Death of a Salesman Essay

Submitted By kmcginn8
Words: 1580
Pages: 7

Kaitlyn McGinness
H. English 10
Mr. McVety
October 9th, 2013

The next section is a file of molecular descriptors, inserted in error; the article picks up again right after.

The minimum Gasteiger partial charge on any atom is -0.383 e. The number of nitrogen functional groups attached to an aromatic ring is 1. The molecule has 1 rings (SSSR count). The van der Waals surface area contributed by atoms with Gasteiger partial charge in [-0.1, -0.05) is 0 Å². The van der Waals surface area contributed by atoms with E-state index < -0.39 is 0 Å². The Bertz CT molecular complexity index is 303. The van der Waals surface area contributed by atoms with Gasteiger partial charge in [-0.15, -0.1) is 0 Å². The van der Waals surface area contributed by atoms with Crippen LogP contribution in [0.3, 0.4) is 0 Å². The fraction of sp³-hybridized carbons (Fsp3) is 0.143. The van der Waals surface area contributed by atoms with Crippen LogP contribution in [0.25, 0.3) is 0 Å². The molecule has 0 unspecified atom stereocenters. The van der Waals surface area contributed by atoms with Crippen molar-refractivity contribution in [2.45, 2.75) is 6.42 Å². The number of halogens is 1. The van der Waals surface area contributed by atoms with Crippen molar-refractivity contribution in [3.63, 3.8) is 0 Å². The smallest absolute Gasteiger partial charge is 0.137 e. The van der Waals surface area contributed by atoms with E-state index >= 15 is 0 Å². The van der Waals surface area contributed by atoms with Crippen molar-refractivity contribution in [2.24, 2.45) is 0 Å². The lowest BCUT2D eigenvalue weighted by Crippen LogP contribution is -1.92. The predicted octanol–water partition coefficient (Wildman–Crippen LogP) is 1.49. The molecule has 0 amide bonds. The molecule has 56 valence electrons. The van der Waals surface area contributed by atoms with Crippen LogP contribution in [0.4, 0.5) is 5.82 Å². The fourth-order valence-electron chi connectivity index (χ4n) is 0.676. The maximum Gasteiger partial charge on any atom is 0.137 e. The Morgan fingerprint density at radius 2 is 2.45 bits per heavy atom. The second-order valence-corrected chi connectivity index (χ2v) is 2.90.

Wrongly Thought Notions Everyone has their own dreams that they would like to accomplish. Not all dreams are alike, and those that are alike are not always achieved or depicted similarly. The American Dream is one dream that many people have shaped and interpreted in every possible way. Some versions of the American Dream contradict each other, while others go off of one another. This famous dream used to be a popular Literature topic for books in the early 1900s; Death of a Salesman by Arthur Miller is one. Miller's book is about a salesman, Willy Loman, and how failing at his job and his version of the "American Dream" plays a hefty role in his mind, leaving him to become crazier and crazier over the years. Willy should of been brought up learning that achieving success from the American Dream is not dependent on how much money you end up making from your job, but whether or not you love what you are doing with your life. Willy wrongly possess the values of the American Dream, that being you need to be well-liked in order to have a successful, wealthy job. When a person is taught wrongly to do something, it normally results in that person teaching others those bad habits. Thus forming a vicious cycle. Willy Loman is wrongly taught by his brother Ben while he is growing up. Therefore he cannot help but teach his sons, Biff and Happy, exactly what he was taught. Willy teaches them what he the believes to be the key to a successful life. His heart is so set on the idea that you only need to be well-liked and determined to make it far in the business world, and that you cannot just rely on being smart to get you places in life. One of the many times Willy talks to his sons about the type of person they need to strive to become in order to be successful, he uses Bernard as an example of who they should try to avoid being. Bernard is Biff's friend who lives next door and tries to keep Biff on track with his schoolwork. Willy says, "Bernard can get the best marks in school, y'understand, but when he gets out in the business world, y'understand, you are going to be five times ahead of him...Because the man who makes an appearance in the business world, the man who creates personal interest, is the man who gets ahead. Be liked and you will never want" (Miller, 20). Biff and Happy adore their father, and all that he says and does. Therefore it is not a surprise that they eat up every word Willy says to them when they are young. Things begin to change once Biff and Happy become older. Willy personifies himself to his boys as someone they should look up to and they do. Biff and Happy are in awe from all the respect Willy says he receives whenever he goes out on all his business trips: "You take me, for instance. I never have to wait in line to see a buyer. 'Willy Loman is here?' That's all they have to know, and I go right through" (Miller, 21). Biff and Happy never question Willy and the things he says because they did not have any reason to when they were in high school. As they get older and reach an age in the thirties, Biff begins to see through Willy's fake success and no longer believes what Willy always tells him about the business world. When Biff is talking about business, he says, "Screw the business world!...I don't care what they think! They've laughed at dad for years, and you know why? Because we don't belong in this nuthouse of a city! We should be mixing cement on some open plain or--carpenters. A carpenter is allowed to whistle!" (Miller, 44). Willy overhears Biff saying this to Happy and responds, "Even your grandfather was better than a carpenter. You never grew up. Bernard does not whistle in the elevator, I assure you" (Miller, 44). Willy always wanted for his sons to grow up with a job in business. He could never perceive anyone being able to achieve success and wealth through any job other than business. Biff does not agree